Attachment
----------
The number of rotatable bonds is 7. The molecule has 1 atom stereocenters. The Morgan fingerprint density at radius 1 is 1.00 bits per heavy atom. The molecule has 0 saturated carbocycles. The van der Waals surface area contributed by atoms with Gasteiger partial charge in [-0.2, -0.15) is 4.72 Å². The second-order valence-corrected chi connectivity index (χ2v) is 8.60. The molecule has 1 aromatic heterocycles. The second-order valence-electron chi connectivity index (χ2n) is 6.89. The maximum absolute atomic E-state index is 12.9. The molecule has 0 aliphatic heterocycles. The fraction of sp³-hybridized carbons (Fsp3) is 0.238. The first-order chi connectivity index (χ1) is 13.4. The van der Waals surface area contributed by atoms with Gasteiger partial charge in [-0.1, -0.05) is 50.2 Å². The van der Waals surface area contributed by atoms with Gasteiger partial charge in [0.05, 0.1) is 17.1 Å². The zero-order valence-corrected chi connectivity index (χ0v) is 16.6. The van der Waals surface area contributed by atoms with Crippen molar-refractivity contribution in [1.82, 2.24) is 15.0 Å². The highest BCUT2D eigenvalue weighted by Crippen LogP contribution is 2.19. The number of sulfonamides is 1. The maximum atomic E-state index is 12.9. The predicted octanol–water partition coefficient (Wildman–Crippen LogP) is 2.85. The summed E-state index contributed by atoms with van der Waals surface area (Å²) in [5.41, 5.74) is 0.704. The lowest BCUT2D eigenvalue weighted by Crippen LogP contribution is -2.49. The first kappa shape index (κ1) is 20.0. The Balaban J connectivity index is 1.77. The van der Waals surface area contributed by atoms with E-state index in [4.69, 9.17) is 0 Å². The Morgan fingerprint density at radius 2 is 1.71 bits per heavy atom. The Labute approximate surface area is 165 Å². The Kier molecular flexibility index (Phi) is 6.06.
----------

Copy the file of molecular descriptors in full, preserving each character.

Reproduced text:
The number of rotatable bonds is 7. The molecule has 1 atom stereocenters. The Morgan fingerprint density at radius 1 is 1.00 bits per heavy atom. The molecule has 0 saturated carbocycles. The van der Waals surface area contributed by atoms with Gasteiger partial charge in [-0.2, -0.15) is 4.72 Å². The second-order valence-corrected chi connectivity index (χ2v) is 8.60. The molecule has 1 aromatic heterocycles. The second-order valence-electron chi connectivity index (χ2n) is 6.89. The maximum absolute atomic E-state index is 12.9. The molecule has 0 aliphatic heterocycles. The fraction of sp³-hybridized carbons (Fsp3) is 0.238. The first-order chi connectivity index (χ1) is 13.4. The van der Waals surface area contributed by atoms with Gasteiger partial charge in [-0.1, -0.05) is 50.2 Å². The van der Waals surface area contributed by atoms with Gasteiger partial charge in [0.05, 0.1) is 17.1 Å². The zero-order valence-corrected chi connectivity index (χ0v) is 16.6. The van der Waals surface area contributed by atoms with Crippen molar-refractivity contribution in [1.82, 2.24) is 15.0 Å². The highest BCUT2D eigenvalue weighted by Crippen LogP contribution is 2.19. The number of sulfonamides is 1. The maximum atomic E-state index is 12.9. The predicted octanol–water partition coefficient (Wildman–Crippen LogP) is 2.85. The summed E-state index contributed by atoms with van der Waals surface area (Å²) in [5.41, 5.74) is 0.704. The lowest BCUT2D eigenvalue weighted by Crippen LogP contribution is -2.49. The first kappa shape index (κ1) is 20.0. The Balaban J connectivity index is 1.77. The van der Waals surface area contributed by atoms with E-state index in [4.69, 9.17) is 0 Å². The Morgan fingerprint density at radius 2 is 1.71 bits per heavy atom. The Labute approximate surface area is 165 Å². The Kier molecular flexibility index (Phi) is 6.06.